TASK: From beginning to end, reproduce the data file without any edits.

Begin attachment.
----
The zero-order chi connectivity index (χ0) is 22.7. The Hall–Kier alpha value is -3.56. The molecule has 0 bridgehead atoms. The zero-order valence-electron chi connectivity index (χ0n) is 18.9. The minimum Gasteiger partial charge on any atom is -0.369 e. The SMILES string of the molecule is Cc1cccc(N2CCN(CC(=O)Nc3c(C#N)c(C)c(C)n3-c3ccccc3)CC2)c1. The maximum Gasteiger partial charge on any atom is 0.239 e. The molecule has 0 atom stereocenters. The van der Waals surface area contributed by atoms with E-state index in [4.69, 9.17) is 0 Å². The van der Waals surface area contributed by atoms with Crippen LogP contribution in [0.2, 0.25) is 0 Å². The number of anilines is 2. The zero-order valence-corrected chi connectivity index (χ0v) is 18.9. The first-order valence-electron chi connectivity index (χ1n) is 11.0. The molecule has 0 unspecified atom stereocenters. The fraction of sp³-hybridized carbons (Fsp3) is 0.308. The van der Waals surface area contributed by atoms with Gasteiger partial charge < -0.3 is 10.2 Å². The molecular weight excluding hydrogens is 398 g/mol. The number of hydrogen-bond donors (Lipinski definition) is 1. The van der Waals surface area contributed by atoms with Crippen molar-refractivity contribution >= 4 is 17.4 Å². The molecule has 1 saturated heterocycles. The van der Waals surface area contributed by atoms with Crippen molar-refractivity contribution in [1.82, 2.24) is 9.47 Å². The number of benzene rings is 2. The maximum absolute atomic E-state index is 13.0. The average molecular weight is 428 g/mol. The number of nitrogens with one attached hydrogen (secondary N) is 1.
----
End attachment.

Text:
The zero-order chi connectivity index (χ0) is 22.7. The Hall–Kier alpha value is -3.56. The molecule has 0 bridgehead atoms. The zero-order valence-electron chi connectivity index (χ0n) is 18.9. The minimum Gasteiger partial charge on any atom is -0.369 e. The SMILES string of the molecule is Cc1cccc(N2CCN(CC(=O)Nc3c(C#N)c(C)c(C)n3-c3ccccc3)CC2)c1. The maximum Gasteiger partial charge on any atom is 0.239 e. The molecule has 0 atom stereocenters. The van der Waals surface area contributed by atoms with E-state index in [4.69, 9.17) is 0 Å². The van der Waals surface area contributed by atoms with Crippen LogP contribution in [0.2, 0.25) is 0 Å². The number of anilines is 2. The zero-order valence-corrected chi connectivity index (χ0v) is 18.9. The first-order valence-electron chi connectivity index (χ1n) is 11.0. The molecule has 0 unspecified atom stereocenters. The fraction of sp³-hybridized carbons (Fsp3) is 0.308. The van der Waals surface area contributed by atoms with Gasteiger partial charge < -0.3 is 10.2 Å². The molecular weight excluding hydrogens is 398 g/mol. The number of hydrogen-bond donors (Lipinski definition) is 1. The van der Waals surface area contributed by atoms with Crippen molar-refractivity contribution >= 4 is 17.4 Å². The molecule has 1 saturated heterocycles. The van der Waals surface area contributed by atoms with Crippen molar-refractivity contribution in [1.82, 2.24) is 9.47 Å². The number of benzene rings is 2. The maximum absolute atomic E-state index is 13.0. The average molecular weight is 428 g/mol. The number of nitrogens with one attached hydrogen (secondary N) is 1.